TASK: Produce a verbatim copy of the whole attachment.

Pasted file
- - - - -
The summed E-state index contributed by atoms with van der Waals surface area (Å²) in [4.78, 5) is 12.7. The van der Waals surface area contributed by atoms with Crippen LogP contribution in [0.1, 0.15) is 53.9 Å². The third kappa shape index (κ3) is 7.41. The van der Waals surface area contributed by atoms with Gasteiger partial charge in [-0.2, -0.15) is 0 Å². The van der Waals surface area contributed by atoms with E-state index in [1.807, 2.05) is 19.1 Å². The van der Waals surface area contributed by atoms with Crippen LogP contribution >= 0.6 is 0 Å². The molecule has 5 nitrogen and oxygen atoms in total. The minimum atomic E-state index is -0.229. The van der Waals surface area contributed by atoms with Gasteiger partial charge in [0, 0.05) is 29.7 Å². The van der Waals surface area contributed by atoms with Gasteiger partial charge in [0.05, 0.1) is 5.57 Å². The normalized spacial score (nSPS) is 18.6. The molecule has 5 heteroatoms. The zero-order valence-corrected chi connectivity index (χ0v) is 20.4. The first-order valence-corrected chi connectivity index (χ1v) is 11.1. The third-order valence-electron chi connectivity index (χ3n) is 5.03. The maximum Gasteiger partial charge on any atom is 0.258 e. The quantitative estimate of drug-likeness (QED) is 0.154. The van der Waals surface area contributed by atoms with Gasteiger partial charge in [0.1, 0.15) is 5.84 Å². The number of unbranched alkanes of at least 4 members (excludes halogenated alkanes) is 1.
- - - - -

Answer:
The summed E-state index contributed by atoms with van der Waals surface area (Å²) in [4.78, 5) is 12.7. The van der Waals surface area contributed by atoms with Crippen LogP contribution in [0.1, 0.15) is 53.9 Å². The third kappa shape index (κ3) is 7.41. The van der Waals surface area contributed by atoms with Gasteiger partial charge in [-0.2, -0.15) is 0 Å². The van der Waals surface area contributed by atoms with E-state index in [1.807, 2.05) is 19.1 Å². The van der Waals surface area contributed by atoms with Crippen LogP contribution >= 0.6 is 0 Å². The molecule has 5 nitrogen and oxygen atoms in total. The minimum atomic E-state index is -0.229. The van der Waals surface area contributed by atoms with Gasteiger partial charge in [0, 0.05) is 29.7 Å². The van der Waals surface area contributed by atoms with Gasteiger partial charge in [0.05, 0.1) is 5.57 Å². The normalized spacial score (nSPS) is 18.6. The molecule has 5 heteroatoms. The zero-order valence-corrected chi connectivity index (χ0v) is 20.4. The first-order valence-corrected chi connectivity index (χ1v) is 11.1. The third-order valence-electron chi connectivity index (χ3n) is 5.03. The maximum Gasteiger partial charge on any atom is 0.258 e. The quantitative estimate of drug-likeness (QED) is 0.154. The van der Waals surface area contributed by atoms with Gasteiger partial charge in [0.1, 0.15) is 5.84 Å². The number of unbranched alkanes of at least 4 members (excludes halogenated alkanes) is 1.